Pope Francis is planning to meet with former Korean comfort women on Aug. 18, the last day of his visit to Korea, at a Mass for Peace and Reconciliation at Myeongdong Cathedral in Seoul.
“Three of our former comfort women, referred to respectfully as ‘halmoni,’ along with a nurse and a social worker from House of Sharing, received an invitation,” said Ahn Shin-kwon, the director of House of Sharing. Located in Gwangju, Gyeonggi Province, House of Sharing is a museum and residence for former Korean comfort women, who were forced to provide sex to Japanese soldiers during World War II and Japan’s colonial occupation of the Korean Peninsula.
Out of nine halmoni living at the House of Sharing, two are Catholics who regularly attend mass at Toechon Cathedral near the house.
“We invited the halmoni as soon as the pope’s visit was finalized,” said Heo Young-yeop, a spokesperson for the papal visit preparatory committee at a press conference held at Archdiocese Seoul on Monday.
“We are going to let the pope know in advance whether they will attend the mass,” he continued.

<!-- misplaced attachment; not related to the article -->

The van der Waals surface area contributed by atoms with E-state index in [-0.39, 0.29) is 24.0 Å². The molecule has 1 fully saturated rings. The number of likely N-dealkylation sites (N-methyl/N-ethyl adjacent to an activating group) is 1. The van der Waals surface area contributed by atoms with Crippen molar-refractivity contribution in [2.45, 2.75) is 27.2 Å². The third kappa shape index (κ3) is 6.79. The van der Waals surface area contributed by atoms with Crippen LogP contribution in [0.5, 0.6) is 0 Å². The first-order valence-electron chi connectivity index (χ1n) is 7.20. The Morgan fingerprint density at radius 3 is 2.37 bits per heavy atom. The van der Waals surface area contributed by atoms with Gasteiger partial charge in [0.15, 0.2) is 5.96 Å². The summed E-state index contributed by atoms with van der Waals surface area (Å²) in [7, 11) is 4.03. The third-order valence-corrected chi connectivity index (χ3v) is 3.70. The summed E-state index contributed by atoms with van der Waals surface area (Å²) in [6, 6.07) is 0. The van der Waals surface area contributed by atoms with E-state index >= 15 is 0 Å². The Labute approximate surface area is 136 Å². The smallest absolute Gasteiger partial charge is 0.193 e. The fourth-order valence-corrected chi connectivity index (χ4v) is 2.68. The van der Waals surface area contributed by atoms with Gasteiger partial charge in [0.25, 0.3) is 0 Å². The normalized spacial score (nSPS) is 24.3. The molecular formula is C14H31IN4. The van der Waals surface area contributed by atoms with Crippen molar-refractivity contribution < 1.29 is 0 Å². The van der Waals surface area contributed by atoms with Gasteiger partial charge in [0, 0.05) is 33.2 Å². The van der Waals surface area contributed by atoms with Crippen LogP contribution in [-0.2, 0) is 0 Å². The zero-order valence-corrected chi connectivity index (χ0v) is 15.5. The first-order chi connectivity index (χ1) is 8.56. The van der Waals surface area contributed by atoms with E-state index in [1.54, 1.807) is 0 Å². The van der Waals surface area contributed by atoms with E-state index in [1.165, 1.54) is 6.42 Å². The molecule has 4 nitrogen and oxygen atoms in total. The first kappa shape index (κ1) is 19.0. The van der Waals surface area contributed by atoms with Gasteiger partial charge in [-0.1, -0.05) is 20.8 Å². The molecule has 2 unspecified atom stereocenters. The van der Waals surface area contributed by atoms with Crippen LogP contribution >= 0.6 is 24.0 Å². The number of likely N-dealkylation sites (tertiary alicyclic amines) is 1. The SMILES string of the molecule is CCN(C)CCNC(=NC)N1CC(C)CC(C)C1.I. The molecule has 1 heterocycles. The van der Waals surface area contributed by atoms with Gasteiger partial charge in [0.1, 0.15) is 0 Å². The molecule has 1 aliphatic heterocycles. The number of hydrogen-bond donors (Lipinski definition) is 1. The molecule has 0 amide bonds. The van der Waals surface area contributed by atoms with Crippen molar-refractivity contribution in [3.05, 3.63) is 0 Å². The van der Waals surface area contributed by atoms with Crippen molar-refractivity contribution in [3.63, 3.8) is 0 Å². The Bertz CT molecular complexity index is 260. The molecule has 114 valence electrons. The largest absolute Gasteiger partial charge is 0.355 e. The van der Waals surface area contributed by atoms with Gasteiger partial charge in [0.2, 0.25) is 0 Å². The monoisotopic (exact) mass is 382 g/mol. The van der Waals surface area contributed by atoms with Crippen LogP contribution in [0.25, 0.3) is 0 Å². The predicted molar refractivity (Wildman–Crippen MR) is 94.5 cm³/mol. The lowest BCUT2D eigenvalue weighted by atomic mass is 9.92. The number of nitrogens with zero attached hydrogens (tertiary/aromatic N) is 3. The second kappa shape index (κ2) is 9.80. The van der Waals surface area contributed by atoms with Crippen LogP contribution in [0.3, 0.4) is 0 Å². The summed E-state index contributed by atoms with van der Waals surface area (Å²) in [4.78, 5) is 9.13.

During his visit, Pope Francis, who opted not to ride in the bulletproof Popemobile, is likely to use a small Korean car, according to the committee.
“The pope always delivers messages stressing a humble and simple ceremony.”
Pope Francis is also scheduled to participate in two major Catholic events, the Sixth Asian Youth Day in Daejeon and a beatification ceremony in Gwanghwamun Square, Seoul, for 124 Korean Catholics who were martyred during the 17th and 18th centuries.
Families of the victims of the Sewol ferry disaster will also participate in the mass in Daejeon, during which the pope will deliver a message of condolence.
Pope Francis’ visit to South Korea from Aug. 14-18 marks the third such visit to Korea, followed by Pope John Paul II’s visits in 1984 and 1989.
It is also the first papal visit to Asia since 1995, when Pope John Paul II visited the Philippines.
By Ahn Sung-mi (email@example.com)